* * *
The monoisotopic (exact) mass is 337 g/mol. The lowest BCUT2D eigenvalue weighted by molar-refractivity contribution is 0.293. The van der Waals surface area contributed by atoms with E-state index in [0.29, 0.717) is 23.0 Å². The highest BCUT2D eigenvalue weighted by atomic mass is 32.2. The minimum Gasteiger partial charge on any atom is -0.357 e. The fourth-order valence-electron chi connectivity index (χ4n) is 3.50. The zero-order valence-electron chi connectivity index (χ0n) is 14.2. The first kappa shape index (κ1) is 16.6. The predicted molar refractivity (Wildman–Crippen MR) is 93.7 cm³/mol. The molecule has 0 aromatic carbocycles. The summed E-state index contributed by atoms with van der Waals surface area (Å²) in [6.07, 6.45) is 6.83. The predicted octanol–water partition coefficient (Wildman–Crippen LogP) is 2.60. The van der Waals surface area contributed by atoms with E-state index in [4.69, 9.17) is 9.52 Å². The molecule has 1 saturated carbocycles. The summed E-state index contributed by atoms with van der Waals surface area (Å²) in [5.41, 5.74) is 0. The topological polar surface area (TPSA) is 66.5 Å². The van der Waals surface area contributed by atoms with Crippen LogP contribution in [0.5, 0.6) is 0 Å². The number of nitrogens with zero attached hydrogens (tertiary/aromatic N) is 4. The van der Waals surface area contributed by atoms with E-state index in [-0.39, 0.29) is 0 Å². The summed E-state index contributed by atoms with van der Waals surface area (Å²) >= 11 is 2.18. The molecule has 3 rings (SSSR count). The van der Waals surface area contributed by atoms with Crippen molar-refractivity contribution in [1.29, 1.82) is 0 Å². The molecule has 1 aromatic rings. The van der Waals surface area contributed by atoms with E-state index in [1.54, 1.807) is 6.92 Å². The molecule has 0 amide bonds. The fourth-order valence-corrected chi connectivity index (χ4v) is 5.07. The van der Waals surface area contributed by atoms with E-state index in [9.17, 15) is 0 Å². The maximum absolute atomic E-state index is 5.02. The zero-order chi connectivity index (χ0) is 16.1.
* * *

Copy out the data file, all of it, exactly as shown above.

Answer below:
The monoisotopic (exact) mass is 337 g/mol. The lowest BCUT2D eigenvalue weighted by molar-refractivity contribution is 0.293. The van der Waals surface area contributed by atoms with E-state index in [0.29, 0.717) is 23.0 Å². The highest BCUT2D eigenvalue weighted by atomic mass is 32.2. The minimum Gasteiger partial charge on any atom is -0.357 e. The fourth-order valence-electron chi connectivity index (χ4n) is 3.50. The zero-order valence-electron chi connectivity index (χ0n) is 14.2. The first kappa shape index (κ1) is 16.6. The predicted molar refractivity (Wildman–Crippen MR) is 93.7 cm³/mol. The molecule has 0 aromatic carbocycles. The summed E-state index contributed by atoms with van der Waals surface area (Å²) in [6.07, 6.45) is 6.83. The predicted octanol–water partition coefficient (Wildman–Crippen LogP) is 2.60. The van der Waals surface area contributed by atoms with E-state index in [4.69, 9.17) is 9.52 Å². The molecule has 1 saturated carbocycles. The summed E-state index contributed by atoms with van der Waals surface area (Å²) in [5.41, 5.74) is 0. The topological polar surface area (TPSA) is 66.5 Å². The van der Waals surface area contributed by atoms with Crippen LogP contribution in [0.5, 0.6) is 0 Å². The number of nitrogens with zero attached hydrogens (tertiary/aromatic N) is 4. The van der Waals surface area contributed by atoms with E-state index in [-0.39, 0.29) is 0 Å². The summed E-state index contributed by atoms with van der Waals surface area (Å²) >= 11 is 2.18. The molecule has 3 rings (SSSR count). The van der Waals surface area contributed by atoms with Crippen molar-refractivity contribution in [1.29, 1.82) is 0 Å². The molecule has 1 aromatic rings. The van der Waals surface area contributed by atoms with E-state index in [1.54, 1.807) is 6.92 Å². The molecule has 0 amide bonds. The fourth-order valence-corrected chi connectivity index (χ4v) is 5.07. The van der Waals surface area contributed by atoms with E-state index in [9.17, 15) is 0 Å². The maximum absolute atomic E-state index is 5.02. The zero-order chi connectivity index (χ0) is 16.1.